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Posted on September 12, 2008 (5768) By Shlomo Katz | Series: | Level:

Parshas Ki Seitzei

Future Judgement

Volume 22, No. 49 13 Elul 5768 September 13, 2008

Sponsored by Dr. and Mrs. Irving Katz on the yahrzeit of father Moshe Aharon ben Menashe Yaakov Reiss a”h

The Sabrin family in memory of mother Bayla bas Zev a”h (Bella Sabrin)

Today’s Learning: Bechorot 2:1-2 O.C. 191:2-192:1 Daf Yomi (Bavli): Gittin 64 Daf Yomi (Yerushalmi): Sotah 47

One of the sections of our parashah sets out the laws of the ben sorer u’moreh / wayward and rebellious son who steals meat and wine from his parents and is put to death. Rashi z”l explains that a ben sorer u’moreh is killed to save him from his own destiny, since he is destined to be a murderer and a thief.

Several commentaries observe that this appears to contradict another well-known statement of Rashi, specifically his comment to Bereishit 21:17, that even though Hashem knew that Yishmael would one day oppress the Jewish People, He saved Yishmael from dying of thirst because, at that moment, Yishmael was righteous (or innocent). Is a person’s future taken into account when he is judged, or not?

R’ Yehuda Loewe z”l (the Maharal of Prague; died 1609) answers that there is no contradiction. Rather, different rules apply to judgments in the Heavenly court (Yishmael) and a human court (ben sorer u’moreh). Specifically, the role of the human court system is to save wrongdoers from the punishment that they will obtain at the hands of Heaven. If it will further that goal, a human court can take a person’s future into account. (Gur Aryeh)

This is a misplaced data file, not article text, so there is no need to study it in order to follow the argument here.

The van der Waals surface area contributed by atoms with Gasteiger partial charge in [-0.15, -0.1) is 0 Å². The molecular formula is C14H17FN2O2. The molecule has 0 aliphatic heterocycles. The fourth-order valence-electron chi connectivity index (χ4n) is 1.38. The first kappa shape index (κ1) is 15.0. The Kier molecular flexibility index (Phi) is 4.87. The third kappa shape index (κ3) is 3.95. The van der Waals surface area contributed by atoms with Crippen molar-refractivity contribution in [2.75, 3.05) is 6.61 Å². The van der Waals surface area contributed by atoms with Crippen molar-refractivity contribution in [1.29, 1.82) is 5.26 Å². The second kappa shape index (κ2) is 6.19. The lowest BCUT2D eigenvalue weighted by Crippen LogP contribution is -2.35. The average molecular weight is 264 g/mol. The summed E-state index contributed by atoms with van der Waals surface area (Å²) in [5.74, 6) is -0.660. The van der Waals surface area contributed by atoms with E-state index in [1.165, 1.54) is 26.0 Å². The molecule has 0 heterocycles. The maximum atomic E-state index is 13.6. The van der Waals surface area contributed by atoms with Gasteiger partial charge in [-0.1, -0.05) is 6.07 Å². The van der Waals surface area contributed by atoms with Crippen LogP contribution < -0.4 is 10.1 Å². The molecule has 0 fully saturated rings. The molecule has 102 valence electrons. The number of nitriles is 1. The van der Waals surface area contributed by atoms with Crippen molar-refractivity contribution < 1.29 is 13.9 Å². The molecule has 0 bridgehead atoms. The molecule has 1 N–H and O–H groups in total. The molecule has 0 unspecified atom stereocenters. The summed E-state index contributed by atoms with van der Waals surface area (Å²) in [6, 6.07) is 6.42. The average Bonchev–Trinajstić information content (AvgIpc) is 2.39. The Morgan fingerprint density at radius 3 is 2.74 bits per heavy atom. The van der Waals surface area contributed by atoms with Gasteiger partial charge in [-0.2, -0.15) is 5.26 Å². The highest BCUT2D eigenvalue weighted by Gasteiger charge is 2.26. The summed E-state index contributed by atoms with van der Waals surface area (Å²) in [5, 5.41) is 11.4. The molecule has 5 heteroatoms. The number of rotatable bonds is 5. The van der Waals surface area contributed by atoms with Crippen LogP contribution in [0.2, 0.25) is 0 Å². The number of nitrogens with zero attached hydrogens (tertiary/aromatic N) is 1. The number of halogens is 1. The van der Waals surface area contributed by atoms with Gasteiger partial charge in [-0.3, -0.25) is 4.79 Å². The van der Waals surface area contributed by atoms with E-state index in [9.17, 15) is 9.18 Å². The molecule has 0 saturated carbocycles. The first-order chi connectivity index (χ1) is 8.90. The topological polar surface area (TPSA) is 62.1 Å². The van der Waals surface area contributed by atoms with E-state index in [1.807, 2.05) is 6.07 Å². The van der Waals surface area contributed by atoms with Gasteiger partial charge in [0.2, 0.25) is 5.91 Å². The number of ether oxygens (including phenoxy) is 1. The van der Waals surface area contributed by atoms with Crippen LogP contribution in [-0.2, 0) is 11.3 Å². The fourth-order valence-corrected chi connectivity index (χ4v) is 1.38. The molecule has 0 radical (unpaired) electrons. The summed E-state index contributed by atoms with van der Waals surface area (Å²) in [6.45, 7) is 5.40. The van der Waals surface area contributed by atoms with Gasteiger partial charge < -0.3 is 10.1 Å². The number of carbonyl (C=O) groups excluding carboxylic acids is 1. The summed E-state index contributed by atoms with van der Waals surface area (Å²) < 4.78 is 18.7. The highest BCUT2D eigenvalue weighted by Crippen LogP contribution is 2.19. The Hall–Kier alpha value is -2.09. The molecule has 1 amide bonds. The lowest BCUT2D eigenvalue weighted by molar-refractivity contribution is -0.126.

Elsewhere, Maharal observes that the Heavenly court takes into account in its judgment whether the sinner has repented. However, a human court may not do that. Maharal explains that the role of the human court is to distance a person from evil. A human court is charged solely with looking at a person’s “dark side.” In contrast, the Heavenly court judges the whole person. (Netiv Ha’teshuvah ch.2, as explained by R’ Yehoshua Hertman shlita, editor of an annotated edition of Maharal’s writings)


“When you will go out to war against your enemies . . .” (21:10)

Because our parashah is always read during Elul, many chassidic and mussar works interpret our verse allegorically as referring to one’s battle against the yetzer hara. Below we present two elaborations in this vein:

The midrash Sifre comments: “Including against the Canaanites.”

R’ Yehoshua Horowitz z”l (1848-1912; the Dzikover Rebbe) writes about this: Our Sages teach that the more one humbles himself, the better. This is alluded to by the midrash, as the word “kenani” (Canaanite) shares a root with the word “hakna’ah” (humbling oneself). In other words, a tool for fighting the yetzer hara is to humble oneself.

The Aramaic translation of our verse is: “When you will `tepok’.” Notably, “tepok” has the same gematria as “shofar.” Kabbalists teach that the service that we perform through the shofar is accepted when one humbles oneself. Indeed, the angel that carries the sounds of the shofar to G-d’s throne, so-to-speak, is none other than Chanoch, the individual mentioned in Bereishit who entered Gan Eden alive. In his lifetime, Chanoch was a shoemaker, an occupation that deals with man’s lowest point. (Ateret Yeshuah)